Can Milk Fat be Beneficial to Your Health?
by A. Denise Beaulieu and James K. Drackley
TAKE HOME MESSAGE
- Milk fat has a negative image with many consumers
- Conjugated linoleic acid (CLA), a component of milk fat, has potential health
- The content of CLA in milk fat has been shown to change under certain dietary
- Our research will investigate if milk CLA content can be increased by feeding
soybean oil to cows.
Whole milk consumption in the US has declined dramatically in the past 20 years.
This has been attributed to health concerns about the content and composition
of milk fat. The public has been exposed to negative messages about milk fat,
specifically regarding the low ratio of poly-unsaturated to saturated fatty
acids. However, this is an oversimplification. Hydrogenated vegetable oil, which
has a favorable polyunsaturated: saturated ratio, may contain 50 percent trans
fatty acids. Linoleic acid, a major polyunsaturated fatty acid of
vegetable oils, has been linked to increased risk for some cancers. Moreover,
some minor components of milk fat, notably CLA, sphingomyelin, butyric acid,
and ether lipids have beneficial effects on health, especially as anticarcinogens.
Research at the University of Illinois is presently focusing on one of these
compounds, CLA. This report briefly describes some previous research investigating
health benefits of CLA (references available upon request ) and the strategies
of our research program.
What is CLA and where does it come from?
The acronym CLA stands for conjugated linoleic acid. It is found
in milk and meat products of ruminant origin because it is synthesized in the
rumen during the biohydrogenation of linoleic acid. It is not an end-product
of this reaction and is quickly metabolized to other compounds. However, research
has shown that it is possible to influence the extent of ruminal biohydrogenation
and the concentration of CLA absorbed and incorporated into milk fat.
What are the health benefits of CLA?
The anticarcinogenic activity of CLA was discovered when researchers
who were investigating tumor-causing compounds in cooked meat noticed that one
of the components exhibited anticarcinogenic activity. This compound was later
identified as CLA. Since that research was published the health benefits of
CLA have garnered a great deal of attention. The research summarized in Table
1 is only a representative sample. Although it has been necessary to conduct
this research using animal and cell culture models, the mechanisms of action
are applicable to humans. CLA has been identified in human plasma and breast
milk in concentrations that are influenced by diet.
Table 1 illustrates two important points. First, the potential
health benefits are diverse and many have only recently been investigated. Second,
CLA is effective at very low concentrations in the diet. It has been estimated
that a human consuming about 3.5 grams CLA/day is ingesting an amount comparable
to a rat consuming 0.1% CLA in the diet. The CLA content of milk fat was 18
mg CLA/g lipid when cows consumed a diet containing sunflower oil (high in linoleic
Table 1. Health benefits of CLA
|Chemically induced mammary tumorigenesis
||CLA, 0.05% to 0.5% of the diet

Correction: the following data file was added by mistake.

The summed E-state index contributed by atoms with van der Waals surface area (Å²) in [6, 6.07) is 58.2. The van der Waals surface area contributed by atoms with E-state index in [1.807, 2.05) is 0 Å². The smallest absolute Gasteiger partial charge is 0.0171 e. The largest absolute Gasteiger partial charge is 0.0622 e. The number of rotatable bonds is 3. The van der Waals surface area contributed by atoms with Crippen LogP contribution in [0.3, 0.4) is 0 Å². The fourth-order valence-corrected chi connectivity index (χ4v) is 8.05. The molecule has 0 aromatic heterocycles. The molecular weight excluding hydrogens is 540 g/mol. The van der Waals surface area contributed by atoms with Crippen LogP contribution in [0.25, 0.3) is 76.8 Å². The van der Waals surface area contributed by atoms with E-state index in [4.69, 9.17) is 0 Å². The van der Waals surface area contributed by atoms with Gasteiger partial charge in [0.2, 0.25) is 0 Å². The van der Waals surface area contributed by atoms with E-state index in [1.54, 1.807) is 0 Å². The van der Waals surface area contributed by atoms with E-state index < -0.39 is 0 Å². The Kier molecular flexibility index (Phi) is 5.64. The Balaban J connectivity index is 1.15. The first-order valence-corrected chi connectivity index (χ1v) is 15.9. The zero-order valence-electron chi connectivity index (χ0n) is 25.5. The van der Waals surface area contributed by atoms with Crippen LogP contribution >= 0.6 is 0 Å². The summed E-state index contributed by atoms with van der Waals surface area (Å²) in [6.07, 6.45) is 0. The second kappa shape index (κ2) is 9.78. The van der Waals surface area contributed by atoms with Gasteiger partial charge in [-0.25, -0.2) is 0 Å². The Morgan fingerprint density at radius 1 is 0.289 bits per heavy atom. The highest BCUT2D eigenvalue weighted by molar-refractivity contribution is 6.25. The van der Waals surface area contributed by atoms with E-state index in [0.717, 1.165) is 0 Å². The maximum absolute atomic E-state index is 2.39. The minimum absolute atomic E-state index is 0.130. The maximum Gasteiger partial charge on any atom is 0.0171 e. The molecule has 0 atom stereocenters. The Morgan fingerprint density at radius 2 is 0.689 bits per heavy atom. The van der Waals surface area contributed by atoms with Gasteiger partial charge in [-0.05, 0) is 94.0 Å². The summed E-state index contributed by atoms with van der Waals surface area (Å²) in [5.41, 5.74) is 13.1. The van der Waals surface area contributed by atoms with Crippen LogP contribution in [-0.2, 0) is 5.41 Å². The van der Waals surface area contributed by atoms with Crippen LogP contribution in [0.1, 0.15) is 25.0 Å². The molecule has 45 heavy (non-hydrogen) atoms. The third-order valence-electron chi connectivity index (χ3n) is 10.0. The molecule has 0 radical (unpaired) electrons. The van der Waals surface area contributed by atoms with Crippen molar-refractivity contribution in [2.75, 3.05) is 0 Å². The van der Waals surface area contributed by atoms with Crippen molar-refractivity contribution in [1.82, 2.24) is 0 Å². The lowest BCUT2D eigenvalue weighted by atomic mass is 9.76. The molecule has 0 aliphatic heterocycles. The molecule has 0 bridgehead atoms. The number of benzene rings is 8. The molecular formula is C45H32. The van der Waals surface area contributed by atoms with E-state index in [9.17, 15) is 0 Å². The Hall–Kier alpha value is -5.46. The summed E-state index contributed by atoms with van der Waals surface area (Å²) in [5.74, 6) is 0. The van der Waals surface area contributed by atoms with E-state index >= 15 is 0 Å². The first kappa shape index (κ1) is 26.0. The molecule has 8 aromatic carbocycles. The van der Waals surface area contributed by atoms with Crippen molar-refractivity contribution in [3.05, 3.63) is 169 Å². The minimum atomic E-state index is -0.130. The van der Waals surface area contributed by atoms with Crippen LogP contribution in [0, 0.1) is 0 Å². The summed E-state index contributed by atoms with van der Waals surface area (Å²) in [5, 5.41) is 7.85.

||dose dependent9in mammary tumor yield
|Chemically induced stomach tumors in mice
||CLA, 0.8 ml in olive oil, administered
||CLA-treated mice developed only 50% as
|Chemically induced skin tumors in mice
||CLA up to 1.5% of the diet
||9 in tumors with 1% dietary CLA
|Chemically induced colon cancer in rats
||CLA, (0.5% of the diet) by gavage
||CLA inhibited the formation of aberrant
crypts in the colon
||CLA, 0.5 g/rabbit/day for 12 weeks
||9 in total and LDL cholesterol, 9 in atherosclerotic
plaques in the aorta
|Pregnant and lactating rats
||CLA, 0.25% or 0.5% of the diet
||CLA improved postnatal growth and feed
efficiency of pups born to CLA-supplemented dams
|Chicks, rats, and mice
||CLA, 0.5% of the diet
||9 in body fat and 8 in lean body mass and
|Chicks and rats injected with endotoxin
||CLA, 0.5% of the diet
||9 in post-injection weight loss
A 12-ounce glass of this milk, if it contained 3.5% milk fat,
would contain about 225 mg of CLA. It is evident that if the CLA content of
ruminant products is increased a consumer may select a diet containing a beneficial
amount of CLA.
Can the CLA content of dairy products be increased?
There is limited work examining factors which specifically affect
the concentration of CLA synthesized in the rumen, and/or transferred to milk
fat. It was shown more than 30 years ago that the conjugated diene (probably
CLA) concentration of Canadian milk fat exhibited seasonal variation, most likely
due to dietary changes. When cows were fed sunflower oil (5.3% diet DM), which
is high in linoleic acid, the CLA content of the milk fat was 18.1 mg/g, almost
double the 9.9 mg/g lipid produced by cows consuming peanut oil (low in linoleic
acid). A change in the forage: concentrate ratio from 50:50 to 35:65 resulted
in CLA content of the milk fat increasing from 6.6 to 11.3 mg/g lipid.
In research at the University of Illinois, we will be take advantage
of factors described above by dietary supplementation with oils high in linoleic
acid (soybean oil) and a high-grain ration that depresses rumen pH. We will
monitor the synthesis of CLA in the rumen and its incorporation into milkfat.
The overall objective of this work is to utilize the rumen microbes to synthesize
a beneficial compound, CLA, from linoleic acid that is found in soybean oil.
This work has the potential to benefit both the consumer and the dairy industry.
Watch for results to be presented in a future edition of the Illinois Dairy